Hyacinthus is a genus in the Hyacinthaceae family that has had many taxonomic revisions with various plants moved in and out of it. There are three species left from Turkey to central Asia. One of them, Hyacinthus orientalis is the parent of the many cultivars that are offered for sale each fall and are often forced.
Hyacinthus orientalis is native to the Eastern Mediterranean and is planted in autumn and dried off in summer.
Hyacinthus orientalis ssp. chionophilus is an alpine subspecies from Turkey. This form has been easy to grow in Northern California, in a pot kept dry in summer. It has not increased so I usually plant it with something else. It usually blooms in March. Photos by Mary Sue Ittner taken different years. The last shows the bulb on a 1 cm grid.
Photos from Rimmer de Vries of plants grown from seed (BATMAN 423) from the Gothenburg Botanic Garden started in 2007 and 2008. Batman is a city in the Southeastern Anatolia Region of Turkey and the capital of Batman Province. It lies on a plateau, 540 meters above sea level, near the confluence of the Batman River and the Tigris.
Hyacinthus orientalis ssp. orientalis is a recognized subspecies with a synonym of Hyacinthus orientalis ssp. albulus. The photo below is of a long lasting heirloom bulb in the Southern USA known as var. albulus that is probably this subspecies. This specimen was collected in Navasota, TX and is self-fertile. Photo by Cynthia W. Mueller.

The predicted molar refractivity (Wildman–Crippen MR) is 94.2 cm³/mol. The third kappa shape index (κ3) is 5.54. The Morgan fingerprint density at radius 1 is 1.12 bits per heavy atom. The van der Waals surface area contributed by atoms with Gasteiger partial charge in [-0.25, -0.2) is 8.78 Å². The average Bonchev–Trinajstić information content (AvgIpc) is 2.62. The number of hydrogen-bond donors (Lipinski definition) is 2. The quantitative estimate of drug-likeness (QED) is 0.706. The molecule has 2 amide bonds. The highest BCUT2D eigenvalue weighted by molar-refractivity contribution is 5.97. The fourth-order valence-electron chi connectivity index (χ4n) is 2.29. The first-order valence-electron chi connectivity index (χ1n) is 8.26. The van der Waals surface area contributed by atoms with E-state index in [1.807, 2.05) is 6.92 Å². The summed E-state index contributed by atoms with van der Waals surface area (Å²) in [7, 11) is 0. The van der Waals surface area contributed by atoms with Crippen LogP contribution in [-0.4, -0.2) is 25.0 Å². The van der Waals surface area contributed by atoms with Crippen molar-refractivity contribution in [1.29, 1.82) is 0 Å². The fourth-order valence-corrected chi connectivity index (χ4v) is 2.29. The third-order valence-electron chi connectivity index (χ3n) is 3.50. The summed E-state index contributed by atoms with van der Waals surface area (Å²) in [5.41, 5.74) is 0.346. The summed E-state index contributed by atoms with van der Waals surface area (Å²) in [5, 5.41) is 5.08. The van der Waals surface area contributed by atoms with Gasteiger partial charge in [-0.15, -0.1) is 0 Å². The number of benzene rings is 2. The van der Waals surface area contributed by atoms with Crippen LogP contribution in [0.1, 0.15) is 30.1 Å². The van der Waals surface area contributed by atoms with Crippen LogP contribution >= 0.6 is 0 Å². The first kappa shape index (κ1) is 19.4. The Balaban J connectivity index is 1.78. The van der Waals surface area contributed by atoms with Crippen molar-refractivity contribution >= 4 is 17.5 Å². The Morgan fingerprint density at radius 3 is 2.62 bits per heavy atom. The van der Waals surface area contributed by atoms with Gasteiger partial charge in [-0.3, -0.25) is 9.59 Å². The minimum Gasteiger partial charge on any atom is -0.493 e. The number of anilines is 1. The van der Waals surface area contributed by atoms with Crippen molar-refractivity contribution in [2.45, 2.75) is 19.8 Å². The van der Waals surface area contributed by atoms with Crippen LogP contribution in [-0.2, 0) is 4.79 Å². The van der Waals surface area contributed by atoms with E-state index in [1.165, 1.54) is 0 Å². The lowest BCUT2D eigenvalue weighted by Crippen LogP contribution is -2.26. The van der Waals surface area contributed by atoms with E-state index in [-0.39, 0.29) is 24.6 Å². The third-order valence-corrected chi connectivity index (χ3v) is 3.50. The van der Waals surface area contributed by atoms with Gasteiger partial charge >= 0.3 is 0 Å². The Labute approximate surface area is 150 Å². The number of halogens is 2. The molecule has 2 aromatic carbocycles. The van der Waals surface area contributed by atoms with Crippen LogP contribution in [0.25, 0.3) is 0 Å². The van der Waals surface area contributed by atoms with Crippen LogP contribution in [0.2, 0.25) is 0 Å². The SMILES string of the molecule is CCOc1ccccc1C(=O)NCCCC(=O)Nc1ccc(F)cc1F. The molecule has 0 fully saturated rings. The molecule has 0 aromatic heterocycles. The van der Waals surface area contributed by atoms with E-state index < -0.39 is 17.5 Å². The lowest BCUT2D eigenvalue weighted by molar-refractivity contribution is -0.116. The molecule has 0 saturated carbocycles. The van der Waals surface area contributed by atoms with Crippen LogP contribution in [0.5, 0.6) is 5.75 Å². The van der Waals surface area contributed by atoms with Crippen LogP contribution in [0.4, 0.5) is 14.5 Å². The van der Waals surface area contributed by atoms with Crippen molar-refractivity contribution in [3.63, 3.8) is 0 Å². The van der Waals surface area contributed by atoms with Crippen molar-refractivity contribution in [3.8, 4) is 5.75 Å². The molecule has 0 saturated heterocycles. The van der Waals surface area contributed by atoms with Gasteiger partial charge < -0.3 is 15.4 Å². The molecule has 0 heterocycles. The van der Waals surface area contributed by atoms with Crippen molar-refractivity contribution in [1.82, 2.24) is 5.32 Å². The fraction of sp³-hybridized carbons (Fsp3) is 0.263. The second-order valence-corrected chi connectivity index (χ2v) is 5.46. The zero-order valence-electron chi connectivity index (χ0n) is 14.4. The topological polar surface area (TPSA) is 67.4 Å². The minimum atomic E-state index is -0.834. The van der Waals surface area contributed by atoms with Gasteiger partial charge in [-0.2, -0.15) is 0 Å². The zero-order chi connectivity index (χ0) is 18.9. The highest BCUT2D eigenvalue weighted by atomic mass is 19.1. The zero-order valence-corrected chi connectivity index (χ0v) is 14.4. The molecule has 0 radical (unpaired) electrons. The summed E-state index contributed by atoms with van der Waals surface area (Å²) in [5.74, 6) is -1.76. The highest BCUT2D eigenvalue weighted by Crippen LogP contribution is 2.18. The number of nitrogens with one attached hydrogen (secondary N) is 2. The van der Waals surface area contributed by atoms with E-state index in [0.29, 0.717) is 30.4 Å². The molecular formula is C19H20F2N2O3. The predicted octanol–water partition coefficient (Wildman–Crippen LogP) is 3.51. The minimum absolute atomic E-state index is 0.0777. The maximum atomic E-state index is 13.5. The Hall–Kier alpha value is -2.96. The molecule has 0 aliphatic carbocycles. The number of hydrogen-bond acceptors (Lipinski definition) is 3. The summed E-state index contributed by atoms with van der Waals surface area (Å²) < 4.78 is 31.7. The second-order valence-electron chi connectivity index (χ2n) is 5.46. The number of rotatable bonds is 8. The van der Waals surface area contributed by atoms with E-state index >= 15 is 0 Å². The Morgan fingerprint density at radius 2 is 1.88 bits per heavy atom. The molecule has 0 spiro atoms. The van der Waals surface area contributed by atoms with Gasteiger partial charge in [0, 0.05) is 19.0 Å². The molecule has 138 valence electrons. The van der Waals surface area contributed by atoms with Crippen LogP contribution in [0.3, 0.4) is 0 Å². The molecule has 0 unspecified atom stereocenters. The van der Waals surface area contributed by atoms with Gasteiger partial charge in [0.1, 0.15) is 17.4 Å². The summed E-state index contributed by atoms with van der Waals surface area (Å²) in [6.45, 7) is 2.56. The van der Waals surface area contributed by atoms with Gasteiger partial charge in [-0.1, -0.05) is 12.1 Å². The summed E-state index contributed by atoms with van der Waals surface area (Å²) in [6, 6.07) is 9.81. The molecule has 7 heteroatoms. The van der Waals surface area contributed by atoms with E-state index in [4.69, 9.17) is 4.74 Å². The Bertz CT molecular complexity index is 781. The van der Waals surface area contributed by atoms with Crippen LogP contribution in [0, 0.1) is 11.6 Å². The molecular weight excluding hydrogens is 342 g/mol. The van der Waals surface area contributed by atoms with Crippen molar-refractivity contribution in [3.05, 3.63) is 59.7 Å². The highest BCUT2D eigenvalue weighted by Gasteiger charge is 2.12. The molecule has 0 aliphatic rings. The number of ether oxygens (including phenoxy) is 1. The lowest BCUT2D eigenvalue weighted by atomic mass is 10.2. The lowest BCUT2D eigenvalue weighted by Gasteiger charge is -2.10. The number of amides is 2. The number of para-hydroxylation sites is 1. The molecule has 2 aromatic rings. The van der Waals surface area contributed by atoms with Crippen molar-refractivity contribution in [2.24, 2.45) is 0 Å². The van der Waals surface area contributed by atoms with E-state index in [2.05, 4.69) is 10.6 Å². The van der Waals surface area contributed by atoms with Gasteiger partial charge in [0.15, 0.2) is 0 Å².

Photos from Rimmer de Vries of plants grown from seed (BATMAN 014) from the Gothenburg Botanic Garden. Notice the difference in the leaves between the BATMAN collection seed examples of the two sub-species; ssp chinophilus (above) has wider flatter rather glaucous leaves and ssp orientalis has more upright green and canoe shaped leaves.
Here is a similar blue-flowered form which has grown in the Montgomery County, Maryland, USA, zone 7 garden of Jim McKenney for perhaps forty years. It's nothing to look at, but the fragrance is wonderful!
Hyacinthus orientalis cultivars come with single or multiple stems, single or double flowers, and are white to cream, pink, blue to purple and densely to loosely packed. Honeybees and bumblebees like the fragrant single flowered varieties. See a video of honeybees visiting a white form and a blue form by Travis Owen (or see in-line videos below). Photos below taken by Janos Agoston of named cultivars:
'Anna Liza', 2 of 'Anne Marie', 'Fondante', 'Gipsy Queen', 'Jan Bos'
'Multiflora Pink', 'Pink Perfection', 'Splendid Cornelia', 'Woodstock'
2 of 'Carnegie', 'City of Haarlem', 2 of 'Multiflora White', 'Yellow Queen'
'Delft Blue', 2 of 'Ostara'